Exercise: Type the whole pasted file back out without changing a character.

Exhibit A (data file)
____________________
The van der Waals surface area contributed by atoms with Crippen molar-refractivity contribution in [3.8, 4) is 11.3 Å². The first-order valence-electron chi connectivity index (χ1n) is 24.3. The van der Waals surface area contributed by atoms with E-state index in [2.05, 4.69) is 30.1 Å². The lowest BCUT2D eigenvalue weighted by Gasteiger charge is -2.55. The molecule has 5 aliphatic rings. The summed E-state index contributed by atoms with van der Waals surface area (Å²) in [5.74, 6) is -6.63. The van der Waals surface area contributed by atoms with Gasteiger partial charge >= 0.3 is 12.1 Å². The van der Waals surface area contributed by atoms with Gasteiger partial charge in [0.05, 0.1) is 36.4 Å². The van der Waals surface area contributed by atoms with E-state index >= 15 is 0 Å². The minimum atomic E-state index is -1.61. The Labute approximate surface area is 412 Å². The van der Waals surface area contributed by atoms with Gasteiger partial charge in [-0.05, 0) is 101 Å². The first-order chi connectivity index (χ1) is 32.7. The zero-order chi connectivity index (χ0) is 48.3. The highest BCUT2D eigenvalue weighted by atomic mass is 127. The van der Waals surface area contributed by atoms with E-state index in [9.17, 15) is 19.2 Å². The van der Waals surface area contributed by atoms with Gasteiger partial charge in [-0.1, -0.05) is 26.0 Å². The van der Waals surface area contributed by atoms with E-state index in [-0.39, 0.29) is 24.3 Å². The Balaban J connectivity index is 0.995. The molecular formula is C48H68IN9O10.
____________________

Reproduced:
The van der Waals surface area contributed by atoms with Crippen molar-refractivity contribution in [3.8, 4) is 11.3 Å². The first-order valence-electron chi connectivity index (χ1n) is 24.3. The van der Waals surface area contributed by atoms with E-state index in [2.05, 4.69) is 30.1 Å². The lowest BCUT2D eigenvalue weighted by Gasteiger charge is -2.55. The molecule has 5 aliphatic rings. The summed E-state index contributed by atoms with van der Waals surface area (Å²) in [5.74, 6) is -6.63. The van der Waals surface area contributed by atoms with Gasteiger partial charge >= 0.3 is 12.1 Å². The van der Waals surface area contributed by atoms with Gasteiger partial charge in [0.05, 0.1) is 36.4 Å². The van der Waals surface area contributed by atoms with E-state index >= 15 is 0 Å². The minimum atomic E-state index is -1.61. The Labute approximate surface area is 412 Å². The van der Waals surface area contributed by atoms with Gasteiger partial charge in [-0.05, 0) is 101 Å². The first-order chi connectivity index (χ1) is 32.7. The zero-order chi connectivity index (χ0) is 48.3. The highest BCUT2D eigenvalue weighted by atomic mass is 127. The van der Waals surface area contributed by atoms with E-state index in [9.17, 15) is 19.2 Å². The van der Waals surface area contributed by atoms with Gasteiger partial charge in [-0.1, -0.05) is 26.0 Å². The van der Waals surface area contributed by atoms with E-state index in [-0.39, 0.29) is 24.3 Å². The Balaban J connectivity index is 0.995. The molecular formula is C48H68IN9O10.